be apportioned and paid out as follows, that is to say : that the 
sum of £200 be paid forthwith to the claimant, Isabella McDonald, 
absolutely, and that the balance of the said sum of £400, that is to 
say the sum of £200, be paid to the Public Trustee of New Zea- 
land upon trust, to deal with the same in such manner and upon 
such terms as the said Public Trustee shall think fit, and to pay- 
the said Isabella McDonald, for the maintenance of her children, 
the said Eva Minnie McDonald, Maggie McDonald, George Thomas 
McDonald, and Lily Ellen McDonald, the aura of £3 per month 
until the said principal sum and interest thereon from time to time 
accruing be eihausted, and this Court doth further order that the 
parties hereto and the Public Trustee have liberty to apply from 
time to time for directions as they may be advised, and it is further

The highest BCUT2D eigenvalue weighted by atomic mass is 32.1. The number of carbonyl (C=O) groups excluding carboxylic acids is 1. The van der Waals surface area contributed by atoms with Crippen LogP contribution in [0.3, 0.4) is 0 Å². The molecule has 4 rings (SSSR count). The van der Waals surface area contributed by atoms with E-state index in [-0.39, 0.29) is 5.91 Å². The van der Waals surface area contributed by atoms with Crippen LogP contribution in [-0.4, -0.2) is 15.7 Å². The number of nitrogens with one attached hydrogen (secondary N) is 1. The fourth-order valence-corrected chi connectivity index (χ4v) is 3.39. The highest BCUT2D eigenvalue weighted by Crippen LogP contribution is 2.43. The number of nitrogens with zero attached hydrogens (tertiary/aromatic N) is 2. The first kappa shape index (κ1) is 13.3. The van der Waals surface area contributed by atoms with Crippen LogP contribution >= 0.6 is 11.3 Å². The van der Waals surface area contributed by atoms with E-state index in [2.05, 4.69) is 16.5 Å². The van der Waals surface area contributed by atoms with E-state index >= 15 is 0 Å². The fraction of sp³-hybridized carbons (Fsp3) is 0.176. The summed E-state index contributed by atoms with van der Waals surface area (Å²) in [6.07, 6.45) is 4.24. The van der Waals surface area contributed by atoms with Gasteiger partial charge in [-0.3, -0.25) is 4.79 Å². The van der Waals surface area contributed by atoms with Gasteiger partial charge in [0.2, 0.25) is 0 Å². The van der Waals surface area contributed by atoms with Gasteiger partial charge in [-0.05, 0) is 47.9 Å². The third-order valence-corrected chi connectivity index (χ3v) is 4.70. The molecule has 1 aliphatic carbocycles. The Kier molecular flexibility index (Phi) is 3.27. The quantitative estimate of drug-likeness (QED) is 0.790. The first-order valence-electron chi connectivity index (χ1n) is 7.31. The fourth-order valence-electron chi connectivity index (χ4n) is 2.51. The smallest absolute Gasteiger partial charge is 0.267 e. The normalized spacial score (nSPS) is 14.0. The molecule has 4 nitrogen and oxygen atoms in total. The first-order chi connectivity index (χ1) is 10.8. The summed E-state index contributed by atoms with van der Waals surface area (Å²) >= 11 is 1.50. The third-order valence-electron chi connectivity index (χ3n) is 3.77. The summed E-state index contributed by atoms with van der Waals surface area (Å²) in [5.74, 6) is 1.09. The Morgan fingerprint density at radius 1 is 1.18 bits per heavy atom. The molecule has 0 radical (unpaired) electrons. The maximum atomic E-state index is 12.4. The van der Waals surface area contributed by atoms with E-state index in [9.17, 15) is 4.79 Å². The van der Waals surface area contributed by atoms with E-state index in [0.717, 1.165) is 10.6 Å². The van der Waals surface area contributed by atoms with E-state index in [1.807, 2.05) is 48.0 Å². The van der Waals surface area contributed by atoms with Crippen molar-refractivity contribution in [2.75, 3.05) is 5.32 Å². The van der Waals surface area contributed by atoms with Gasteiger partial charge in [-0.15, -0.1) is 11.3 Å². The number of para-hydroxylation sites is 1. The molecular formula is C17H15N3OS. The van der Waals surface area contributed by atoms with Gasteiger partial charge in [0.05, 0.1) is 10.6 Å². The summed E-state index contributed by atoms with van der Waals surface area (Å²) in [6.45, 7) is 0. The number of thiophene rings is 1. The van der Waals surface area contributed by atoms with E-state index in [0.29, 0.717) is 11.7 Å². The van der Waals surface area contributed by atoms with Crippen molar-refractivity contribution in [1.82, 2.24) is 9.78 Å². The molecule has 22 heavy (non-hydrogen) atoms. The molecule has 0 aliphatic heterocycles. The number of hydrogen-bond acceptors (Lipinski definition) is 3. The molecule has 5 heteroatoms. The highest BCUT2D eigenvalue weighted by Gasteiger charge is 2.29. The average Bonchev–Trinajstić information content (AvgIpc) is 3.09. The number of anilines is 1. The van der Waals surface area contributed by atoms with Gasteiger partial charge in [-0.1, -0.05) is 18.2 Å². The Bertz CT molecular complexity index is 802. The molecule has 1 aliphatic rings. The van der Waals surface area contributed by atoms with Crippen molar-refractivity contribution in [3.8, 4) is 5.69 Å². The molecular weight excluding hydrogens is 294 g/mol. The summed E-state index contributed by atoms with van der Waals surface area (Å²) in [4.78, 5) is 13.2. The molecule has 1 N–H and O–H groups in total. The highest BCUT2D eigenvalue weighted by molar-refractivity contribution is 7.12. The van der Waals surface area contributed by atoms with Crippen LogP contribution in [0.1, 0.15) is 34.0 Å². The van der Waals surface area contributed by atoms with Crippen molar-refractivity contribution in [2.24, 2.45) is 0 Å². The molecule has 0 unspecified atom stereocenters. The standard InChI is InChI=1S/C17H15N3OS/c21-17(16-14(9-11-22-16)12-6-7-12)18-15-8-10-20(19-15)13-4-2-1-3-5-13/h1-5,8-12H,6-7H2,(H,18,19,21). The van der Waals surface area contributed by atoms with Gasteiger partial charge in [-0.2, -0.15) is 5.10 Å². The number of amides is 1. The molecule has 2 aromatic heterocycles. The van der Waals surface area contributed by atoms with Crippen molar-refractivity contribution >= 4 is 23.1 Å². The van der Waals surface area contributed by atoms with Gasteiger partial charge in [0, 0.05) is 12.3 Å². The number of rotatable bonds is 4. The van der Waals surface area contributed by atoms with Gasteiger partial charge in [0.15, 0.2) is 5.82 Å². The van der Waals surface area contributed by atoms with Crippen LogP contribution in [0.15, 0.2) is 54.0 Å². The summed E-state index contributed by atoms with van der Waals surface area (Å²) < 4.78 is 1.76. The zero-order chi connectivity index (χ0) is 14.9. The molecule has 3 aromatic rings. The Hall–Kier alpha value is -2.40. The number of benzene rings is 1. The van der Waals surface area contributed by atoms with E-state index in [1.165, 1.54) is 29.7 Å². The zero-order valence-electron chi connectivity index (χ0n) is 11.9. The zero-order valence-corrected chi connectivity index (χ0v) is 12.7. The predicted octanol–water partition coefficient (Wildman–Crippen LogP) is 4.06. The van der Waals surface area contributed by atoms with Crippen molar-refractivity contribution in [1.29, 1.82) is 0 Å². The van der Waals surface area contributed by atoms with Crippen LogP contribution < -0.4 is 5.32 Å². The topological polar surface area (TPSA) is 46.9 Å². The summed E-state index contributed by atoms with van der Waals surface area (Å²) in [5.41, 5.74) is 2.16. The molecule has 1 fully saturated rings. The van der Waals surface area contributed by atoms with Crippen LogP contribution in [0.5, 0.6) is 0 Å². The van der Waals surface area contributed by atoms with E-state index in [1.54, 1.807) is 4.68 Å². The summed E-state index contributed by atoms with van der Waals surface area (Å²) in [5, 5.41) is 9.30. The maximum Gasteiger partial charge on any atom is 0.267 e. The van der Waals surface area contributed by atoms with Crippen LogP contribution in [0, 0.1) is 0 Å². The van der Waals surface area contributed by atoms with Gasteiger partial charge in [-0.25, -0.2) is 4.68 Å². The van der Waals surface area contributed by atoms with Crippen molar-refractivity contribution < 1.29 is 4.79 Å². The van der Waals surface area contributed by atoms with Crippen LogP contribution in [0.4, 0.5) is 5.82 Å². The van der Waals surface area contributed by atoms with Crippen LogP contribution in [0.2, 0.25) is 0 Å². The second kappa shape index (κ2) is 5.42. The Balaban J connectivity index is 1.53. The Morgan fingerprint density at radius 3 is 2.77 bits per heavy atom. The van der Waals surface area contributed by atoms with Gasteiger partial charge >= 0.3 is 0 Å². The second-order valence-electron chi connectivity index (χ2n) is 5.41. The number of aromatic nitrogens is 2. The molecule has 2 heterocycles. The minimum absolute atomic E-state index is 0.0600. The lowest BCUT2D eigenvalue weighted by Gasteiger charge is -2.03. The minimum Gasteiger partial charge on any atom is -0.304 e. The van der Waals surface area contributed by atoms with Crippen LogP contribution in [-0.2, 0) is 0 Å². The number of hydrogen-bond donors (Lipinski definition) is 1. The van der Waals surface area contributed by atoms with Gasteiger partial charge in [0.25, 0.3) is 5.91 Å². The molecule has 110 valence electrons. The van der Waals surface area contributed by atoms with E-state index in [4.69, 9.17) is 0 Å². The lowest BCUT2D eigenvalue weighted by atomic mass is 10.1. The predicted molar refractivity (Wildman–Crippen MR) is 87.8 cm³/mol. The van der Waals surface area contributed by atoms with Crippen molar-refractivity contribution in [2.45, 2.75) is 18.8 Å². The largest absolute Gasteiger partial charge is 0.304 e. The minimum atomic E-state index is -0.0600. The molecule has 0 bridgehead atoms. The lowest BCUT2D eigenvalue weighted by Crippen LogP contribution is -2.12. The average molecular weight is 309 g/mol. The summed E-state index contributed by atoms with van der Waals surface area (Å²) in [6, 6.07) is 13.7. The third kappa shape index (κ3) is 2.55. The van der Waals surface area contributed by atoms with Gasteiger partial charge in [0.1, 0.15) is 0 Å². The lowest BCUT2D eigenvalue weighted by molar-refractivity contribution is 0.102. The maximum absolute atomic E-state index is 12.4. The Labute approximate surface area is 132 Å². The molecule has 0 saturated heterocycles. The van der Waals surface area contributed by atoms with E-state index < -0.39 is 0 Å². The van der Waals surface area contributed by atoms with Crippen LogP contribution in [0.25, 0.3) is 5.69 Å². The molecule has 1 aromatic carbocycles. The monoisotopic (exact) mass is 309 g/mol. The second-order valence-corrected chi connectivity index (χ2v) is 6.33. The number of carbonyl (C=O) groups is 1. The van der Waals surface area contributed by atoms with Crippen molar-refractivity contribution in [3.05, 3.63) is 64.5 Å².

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murdered that the coBts of and incidaiital to this order be fiz«d at 
-ten gnineiis, and disbursements, and be paid out of the £200 to be 
paid to- the said Isabella McDouald absolutely, as aforesaid. 
By the Court, 

H. M. Ln, 

Clerk of Awards. 



OTAGO AND SOUTHLAND INDUSTRIAL DISTRICT. 

<30.) LUCK t. THE GOLDEN CHAIN DREDGING COMPANY (LIMITED^. 
Ill the Court of Arbitration, Otago and Southland District (Dun- 

edin). — Between John Luck, claimant, and Hie Golden Chain 

Dredging Company (Limited), respondents. 

Mr. W. L. Moore for claimant; Mr. Sim for respondents.